Declining Prevalence of Disease Vectors Under Climate Change

Research output: Research - peer-reviewJournal article


  • Luis E. Escobar
    Luis E. EscobarUniv San Carlos, Fac Med Vet & Zootecnia
  • Daniel Romero-Alvarez
    Daniel Romero-AlvarezUniv Cent Ecuador, Universidad Central del Ecuador, Sch Med, Unit Mol Parasitol & Trop Med, Ctr Biomed
  • Renato Leon
    Renato LeonUniv San Francisco Quito, Lab Entomol Med & Med Trop
  • Manuel A. Lepe-Lopez
    Manuel A. Lepe-LopezUniv San Carlos, Fac Med Vet & Zootecnia
  • Meggan E. Craft
    Meggan E. CraftUniv Minnesota, University of Minnesota System, University of Minnesota Twin Cities, Dept Vet Populat Med
  • Mercy J. Borbor-Cordova
    Mercy J. Borbor-CordovaEscuela Super Politecn Litoral, Escuela Superior Politecnica del Litoral, Fac Marine Sci Biol Ocean Sci & Nat Resource
  • Jens-Christian Svenning

More than half of the world population is at risk of vector-borne diseases including dengue fever, chikungunya, zika, yellow fever, leishmaniasis, chagas disease, and malaria, with highest incidences in tropical regions. In Ecuador, vector-borne diseases are present from coastal and Amazonian regions to the Andes Mountains; however, a detailed characterization of the distribution of their vectors has never been carried out. We estimate the distribution of 14 vectors of the above vector-borne diseases under present-day and future climates. Our results consistently suggest that climate warming is likely threatening some vector species with extinction, locally or completely. These results suggest that climate change could reduce the burden of specific vector species. Other vector species are likely to shift and constrain their geographic range to the highlands in Ecuador potentially affecting novel areas and populations. These forecasts show the need for development of early prevention strategies for vector species currently absent in areas projected as suitable under future climate conditions. Informed interventions could reduce the risk of human exposure to vector species with distributional shifts, in response to current and future climate changes. Based on the mixed effects of future climate on human exposure to disease vectors, we argue that research on vector-borne diseases should be cross-scale and include climatic, demographic, and landscape factors, as well as forces facilitating disease transmission at fine scales.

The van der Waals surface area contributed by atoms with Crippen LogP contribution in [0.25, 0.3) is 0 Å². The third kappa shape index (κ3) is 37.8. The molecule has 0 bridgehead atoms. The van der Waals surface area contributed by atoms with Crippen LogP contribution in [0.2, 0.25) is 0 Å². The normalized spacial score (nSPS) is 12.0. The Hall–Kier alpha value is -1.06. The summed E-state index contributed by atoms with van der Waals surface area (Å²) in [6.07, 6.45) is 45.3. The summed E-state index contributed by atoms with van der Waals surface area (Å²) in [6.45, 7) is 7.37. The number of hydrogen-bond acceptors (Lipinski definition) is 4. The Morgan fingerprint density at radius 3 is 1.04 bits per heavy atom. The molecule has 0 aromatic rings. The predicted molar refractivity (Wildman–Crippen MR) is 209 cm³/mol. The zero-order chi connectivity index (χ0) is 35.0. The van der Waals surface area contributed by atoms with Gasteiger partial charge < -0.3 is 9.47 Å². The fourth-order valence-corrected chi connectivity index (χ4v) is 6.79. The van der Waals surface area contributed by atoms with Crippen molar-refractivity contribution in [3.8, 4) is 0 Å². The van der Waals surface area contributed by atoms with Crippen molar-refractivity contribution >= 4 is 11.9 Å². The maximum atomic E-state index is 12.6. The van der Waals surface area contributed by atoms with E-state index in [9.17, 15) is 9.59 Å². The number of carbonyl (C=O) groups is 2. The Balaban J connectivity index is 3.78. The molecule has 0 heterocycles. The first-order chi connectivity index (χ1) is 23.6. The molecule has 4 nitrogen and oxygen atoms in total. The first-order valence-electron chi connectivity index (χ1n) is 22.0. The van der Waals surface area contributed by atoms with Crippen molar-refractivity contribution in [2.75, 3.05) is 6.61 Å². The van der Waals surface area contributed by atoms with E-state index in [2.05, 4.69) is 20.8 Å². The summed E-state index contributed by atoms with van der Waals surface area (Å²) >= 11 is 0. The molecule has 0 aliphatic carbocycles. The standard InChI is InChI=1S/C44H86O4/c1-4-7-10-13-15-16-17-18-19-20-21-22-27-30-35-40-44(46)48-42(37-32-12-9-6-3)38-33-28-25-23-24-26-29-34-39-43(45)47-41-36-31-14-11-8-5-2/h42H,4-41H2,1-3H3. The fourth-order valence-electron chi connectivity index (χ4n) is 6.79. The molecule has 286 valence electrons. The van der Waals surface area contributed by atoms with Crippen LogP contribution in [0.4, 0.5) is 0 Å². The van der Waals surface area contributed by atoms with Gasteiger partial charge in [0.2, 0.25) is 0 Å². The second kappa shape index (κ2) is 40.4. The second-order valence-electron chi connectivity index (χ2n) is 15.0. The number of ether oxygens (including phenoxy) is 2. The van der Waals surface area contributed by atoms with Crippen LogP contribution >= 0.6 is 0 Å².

Original languageEnglish
Article number39150
JournalScientific Reports
Number of pages8
StatePublished - 16 Dec 2016

    Research areas


See relations at Aarhus University Citationformats

ID: 107806229